4 909Ghazis  Wed, Sep 26, 2012 9:10:50am

The NFL is only doing this for the Integrity of The Game. Yep. And I'm Prince Charming. I'll bet Mitt never said he like to see some factories come back his firm cannibalized/destroyed/looted/shut. Priorities. He likes football. Employees, not that much.

5 Destro  Wed, Sep 26, 2012 9:52:05am

re: #4 Blue Point Crab

The NFL is only doing this for the Integrity of The Game. Yep. And I'm Prince Charming. I'll bet Mitt never said he like to see some factories come back his firm cannibalized/destroyed/looted/shut. Priorities. He likes football. Employees, not that much.

It has to do with the way the GOP divides up the world.

For example, teacher's unions are attacked by conservatives - I guess because they are seen as peace loving, hippie tree huggers who like 'reading' and stuff.

But police and firefighter unions are not subject to this attack by conservatives and in this case the uniformed refs for the NFL.

It kind of works that way on the federal level for the conservatives - they will cut spending on social programs - but raise spending on the military.

NFL refs, cops, firemen, military, all wear uniforms. I would love to make a joke on how the GOP has a uniform fetish but it has to do with conservatives pretending they are the tough, he-man, rifle shooting party and their base is composed of older white guys who get off on such imagery - and if that means conservatives attack all unions and govt spending except those of "manly" uniformed services then so be it, cognitive dissonance be damned.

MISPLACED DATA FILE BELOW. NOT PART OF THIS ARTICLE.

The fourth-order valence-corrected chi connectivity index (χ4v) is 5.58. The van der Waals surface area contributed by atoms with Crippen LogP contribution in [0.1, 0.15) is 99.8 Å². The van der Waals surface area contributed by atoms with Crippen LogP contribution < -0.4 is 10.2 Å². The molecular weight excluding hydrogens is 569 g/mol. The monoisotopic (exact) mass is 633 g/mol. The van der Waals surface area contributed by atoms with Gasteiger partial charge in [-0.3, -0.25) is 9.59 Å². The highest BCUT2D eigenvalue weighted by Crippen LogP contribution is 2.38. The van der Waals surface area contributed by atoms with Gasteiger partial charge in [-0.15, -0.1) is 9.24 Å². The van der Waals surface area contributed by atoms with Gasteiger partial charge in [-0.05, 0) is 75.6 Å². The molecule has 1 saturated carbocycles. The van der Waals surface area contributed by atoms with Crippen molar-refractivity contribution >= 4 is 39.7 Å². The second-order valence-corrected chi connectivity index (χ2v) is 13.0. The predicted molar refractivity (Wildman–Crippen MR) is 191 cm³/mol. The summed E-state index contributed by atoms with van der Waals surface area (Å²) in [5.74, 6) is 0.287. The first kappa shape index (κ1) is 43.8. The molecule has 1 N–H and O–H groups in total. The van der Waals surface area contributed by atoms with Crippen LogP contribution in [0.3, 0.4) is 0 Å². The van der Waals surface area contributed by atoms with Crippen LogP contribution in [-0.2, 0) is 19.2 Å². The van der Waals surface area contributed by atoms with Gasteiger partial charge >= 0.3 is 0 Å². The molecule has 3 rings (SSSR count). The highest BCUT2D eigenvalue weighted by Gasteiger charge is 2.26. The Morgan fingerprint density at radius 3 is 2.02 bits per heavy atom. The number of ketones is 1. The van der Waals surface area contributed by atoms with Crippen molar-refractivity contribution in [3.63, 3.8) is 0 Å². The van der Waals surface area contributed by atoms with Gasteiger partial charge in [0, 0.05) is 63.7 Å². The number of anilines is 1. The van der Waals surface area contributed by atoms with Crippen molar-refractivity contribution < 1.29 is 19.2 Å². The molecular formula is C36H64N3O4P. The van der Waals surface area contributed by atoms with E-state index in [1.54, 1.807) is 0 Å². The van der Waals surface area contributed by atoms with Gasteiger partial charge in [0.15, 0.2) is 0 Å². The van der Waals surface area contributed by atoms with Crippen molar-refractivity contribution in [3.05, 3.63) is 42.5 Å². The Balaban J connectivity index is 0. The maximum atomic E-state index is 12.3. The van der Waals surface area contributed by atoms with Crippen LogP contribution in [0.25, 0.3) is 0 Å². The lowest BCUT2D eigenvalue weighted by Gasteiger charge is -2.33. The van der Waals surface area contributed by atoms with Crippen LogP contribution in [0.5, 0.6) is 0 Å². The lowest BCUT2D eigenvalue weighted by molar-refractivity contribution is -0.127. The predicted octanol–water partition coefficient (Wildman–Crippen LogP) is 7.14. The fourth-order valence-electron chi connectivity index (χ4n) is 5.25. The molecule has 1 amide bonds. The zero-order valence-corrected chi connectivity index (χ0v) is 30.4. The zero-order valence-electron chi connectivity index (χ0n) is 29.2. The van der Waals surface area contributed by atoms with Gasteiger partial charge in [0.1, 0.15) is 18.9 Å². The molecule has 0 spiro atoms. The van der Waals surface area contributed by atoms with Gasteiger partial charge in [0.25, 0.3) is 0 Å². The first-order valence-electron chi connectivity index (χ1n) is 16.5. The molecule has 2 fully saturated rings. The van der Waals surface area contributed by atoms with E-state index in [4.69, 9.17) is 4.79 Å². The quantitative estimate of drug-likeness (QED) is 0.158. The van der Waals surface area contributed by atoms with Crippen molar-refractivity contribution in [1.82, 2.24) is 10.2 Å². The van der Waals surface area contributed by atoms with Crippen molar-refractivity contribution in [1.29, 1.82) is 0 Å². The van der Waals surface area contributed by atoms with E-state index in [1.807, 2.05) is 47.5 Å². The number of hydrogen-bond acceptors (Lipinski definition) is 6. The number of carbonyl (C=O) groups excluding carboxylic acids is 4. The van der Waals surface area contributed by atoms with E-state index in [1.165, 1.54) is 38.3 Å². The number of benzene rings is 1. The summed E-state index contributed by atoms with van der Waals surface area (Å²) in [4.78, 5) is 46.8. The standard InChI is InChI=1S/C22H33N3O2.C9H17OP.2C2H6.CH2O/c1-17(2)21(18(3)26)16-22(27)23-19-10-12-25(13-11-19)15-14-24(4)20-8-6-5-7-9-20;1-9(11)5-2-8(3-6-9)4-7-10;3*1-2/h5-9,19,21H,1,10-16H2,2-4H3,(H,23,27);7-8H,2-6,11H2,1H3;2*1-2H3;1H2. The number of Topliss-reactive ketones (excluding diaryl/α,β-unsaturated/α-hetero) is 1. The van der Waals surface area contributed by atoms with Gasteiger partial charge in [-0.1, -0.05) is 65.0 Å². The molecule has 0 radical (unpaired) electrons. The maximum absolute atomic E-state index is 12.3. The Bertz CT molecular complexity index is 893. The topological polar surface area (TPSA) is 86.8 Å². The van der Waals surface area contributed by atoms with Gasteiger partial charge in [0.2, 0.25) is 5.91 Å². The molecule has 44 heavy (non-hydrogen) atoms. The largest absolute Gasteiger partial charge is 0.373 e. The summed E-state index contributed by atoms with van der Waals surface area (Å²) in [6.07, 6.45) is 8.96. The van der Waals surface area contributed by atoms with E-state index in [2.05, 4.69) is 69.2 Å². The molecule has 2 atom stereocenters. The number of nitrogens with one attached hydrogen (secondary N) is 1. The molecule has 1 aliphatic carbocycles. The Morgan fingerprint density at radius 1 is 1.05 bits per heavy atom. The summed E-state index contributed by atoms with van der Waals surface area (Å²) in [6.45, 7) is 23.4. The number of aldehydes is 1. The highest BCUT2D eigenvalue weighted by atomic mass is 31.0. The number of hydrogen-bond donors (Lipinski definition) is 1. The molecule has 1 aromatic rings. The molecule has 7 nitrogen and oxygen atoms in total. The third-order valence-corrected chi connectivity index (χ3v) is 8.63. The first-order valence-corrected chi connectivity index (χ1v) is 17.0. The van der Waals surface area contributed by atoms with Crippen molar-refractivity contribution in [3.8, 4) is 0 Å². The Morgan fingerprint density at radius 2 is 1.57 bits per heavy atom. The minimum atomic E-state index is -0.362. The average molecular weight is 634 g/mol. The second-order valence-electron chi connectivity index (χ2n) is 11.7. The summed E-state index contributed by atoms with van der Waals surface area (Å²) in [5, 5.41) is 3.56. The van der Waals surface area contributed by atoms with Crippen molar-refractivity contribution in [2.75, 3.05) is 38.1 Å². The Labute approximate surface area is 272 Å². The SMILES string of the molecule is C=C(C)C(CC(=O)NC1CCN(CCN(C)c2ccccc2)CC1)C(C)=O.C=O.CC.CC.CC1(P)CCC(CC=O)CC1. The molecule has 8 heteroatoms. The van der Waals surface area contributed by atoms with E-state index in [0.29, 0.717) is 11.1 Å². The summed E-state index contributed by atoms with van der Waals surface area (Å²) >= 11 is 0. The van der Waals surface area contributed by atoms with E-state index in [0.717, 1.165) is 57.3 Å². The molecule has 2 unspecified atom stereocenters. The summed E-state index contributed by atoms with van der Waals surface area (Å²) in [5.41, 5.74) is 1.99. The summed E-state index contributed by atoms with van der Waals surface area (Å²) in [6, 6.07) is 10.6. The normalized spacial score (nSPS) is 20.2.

6 909Ghazis  Wed, Sep 26, 2012 10:04:05am

re: #5 Destro

I think if you look you will find the GOP has done the same Union busting tactics on police and firemen. The GOP has never met a Union it hasn't tried to kill.

7 Destro  Wed, Sep 26, 2012 11:53:15am

re: #6 Blue Point Crab

I think if you look you will find the GOP has done the same Union busting tactics on police and firemen. The GOP has never met a Union it hasn't tried to kill.

Yes, but like in Wisconsin, it first goes after the teacher's union - swears it is leaving cops and firemen out of it then when no one is looking will get collective bargaining away from them as well.